What are the most common objections to new CX initiatives - and how can you counter them?


How to pitch new customer experience initiatives and overcome the most common objections - no matter what the business landscape.

18th Jun 2020

Getting decision-makers to approve new customer experience initiatives has rarely been easy.

Customer experience, a business discipline late to the business doctrine party, has often been told to sit at the kids’ table and be quiet while the adults chat.

The Covid era means some leaders are even more resistant to the idea of investing in customer experience, which they may see as nebulous or a “nice-to-have” rather than a “must-have.” Of course, you know and I know those leaders who are prepared to be nimble and adapt their experiences in this time of disruption will be the ones who end up ahead of the rest.

Today’s customer experience is not necessarily available to customers the way it was designed.

  • Stores are closed
  • Teams are working remotely
  • Supply chains are disrupted

Your customers will need more help as they navigate these breakdowns. Investing in ways to prevent at least some of these service issues will save money AND save credibility.

Getting your executive team or other decision-makers on board with customer experience right now has some unique challenges. Do these objections sound familiar?

  • Our teams are already too busy to add more to their plate
  • We don’t have the money to invest in customer experience
  • The benefits of customer experience initiatives are too hard to quantify
  • We need to focus on sales, not customer experience

What if the decision-makers in your organisation understood that these are all reasons supporting new CX initiatives?

The communication trifecta: Logic, emotion and symbolism

We communicate most effectively when we present logic, emotion, and symbolism. Our brains love that trio, which means your leader’s brain does, too. Telling the right story about customer experience means blending fact, storytelling and a vision for the future.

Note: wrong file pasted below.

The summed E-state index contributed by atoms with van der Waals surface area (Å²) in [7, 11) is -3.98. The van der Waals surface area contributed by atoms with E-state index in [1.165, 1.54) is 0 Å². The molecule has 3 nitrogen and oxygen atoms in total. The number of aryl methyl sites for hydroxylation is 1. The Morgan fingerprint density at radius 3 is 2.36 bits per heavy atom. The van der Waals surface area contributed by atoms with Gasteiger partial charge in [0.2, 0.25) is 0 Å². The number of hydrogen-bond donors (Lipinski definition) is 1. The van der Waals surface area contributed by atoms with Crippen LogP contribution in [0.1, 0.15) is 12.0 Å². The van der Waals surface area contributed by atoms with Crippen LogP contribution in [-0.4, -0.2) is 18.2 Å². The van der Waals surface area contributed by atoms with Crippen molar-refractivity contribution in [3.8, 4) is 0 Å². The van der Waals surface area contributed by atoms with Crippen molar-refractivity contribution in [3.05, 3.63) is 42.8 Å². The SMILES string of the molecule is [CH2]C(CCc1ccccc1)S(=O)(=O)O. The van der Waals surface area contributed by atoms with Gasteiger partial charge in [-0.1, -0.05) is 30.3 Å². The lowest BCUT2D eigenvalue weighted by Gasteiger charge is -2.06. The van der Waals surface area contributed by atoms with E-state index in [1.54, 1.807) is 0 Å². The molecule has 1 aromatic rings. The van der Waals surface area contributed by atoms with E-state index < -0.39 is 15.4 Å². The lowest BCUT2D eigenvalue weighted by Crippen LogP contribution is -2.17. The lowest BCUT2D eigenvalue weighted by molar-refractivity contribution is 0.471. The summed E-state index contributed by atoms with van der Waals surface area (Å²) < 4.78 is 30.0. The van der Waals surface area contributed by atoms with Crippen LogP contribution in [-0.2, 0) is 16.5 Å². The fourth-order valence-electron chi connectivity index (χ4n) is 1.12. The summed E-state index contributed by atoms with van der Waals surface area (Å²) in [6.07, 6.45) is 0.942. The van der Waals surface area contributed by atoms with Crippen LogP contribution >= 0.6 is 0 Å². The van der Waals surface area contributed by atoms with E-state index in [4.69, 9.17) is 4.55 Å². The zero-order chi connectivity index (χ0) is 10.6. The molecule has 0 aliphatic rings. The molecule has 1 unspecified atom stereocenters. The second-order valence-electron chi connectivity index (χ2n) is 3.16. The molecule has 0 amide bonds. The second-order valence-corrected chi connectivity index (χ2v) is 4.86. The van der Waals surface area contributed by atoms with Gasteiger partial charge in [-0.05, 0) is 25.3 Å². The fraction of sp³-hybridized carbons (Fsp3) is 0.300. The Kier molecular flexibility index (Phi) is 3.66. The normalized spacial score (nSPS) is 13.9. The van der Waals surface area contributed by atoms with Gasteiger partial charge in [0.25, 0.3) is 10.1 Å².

With this in mind, let’s look at how we can present an argument for CX done well.

Common objections to customer experience initiatives, and how to overcome them

The objection: Our teams are already too busy for CX

The reality: Customer experience done well saves our teams time

Many organisations today face increasing demand for customer service and support. Disruption has led to longer hold times, endless customer queues, and longer call times.

Proactive, thoughtful customer experience can prevent and abate some of the extra burden placed on employees. CX initiatives around specific service moments in the customer journey can lead to a reduction in inbound service contacts quite directly.

When we guide our customers through the customer journey, they can move through it comfortably and confidently. When we don’t, we’ll find that they’re reaching out when they need help, needing our teams’ time and attention to get them back on track. It is always easier and more efficient to keep a customer moving forward along their journey then to help them get back on it when they’ve gone off-track.

“But,” the decision-makers in your organisation may ask, “doesn’t proactive guidance cost our employees time too?”

It’s a good question. And a good answer is that no, it doesn’t have to.

  • Creating automation that guides a customer through key steps of their journey can keep them from needing to reach out for help. Such automation only needs to be developed once, then refined over time.
  • Having an FAQ page or resource centre available online means that answering many customer questions can be done with a single link, not a long, custom explanation.

Of course, if employees time is being saved, it follows that the organisation is saving financially too. This brings us to one of the most common objections to new CX initiatives: Money.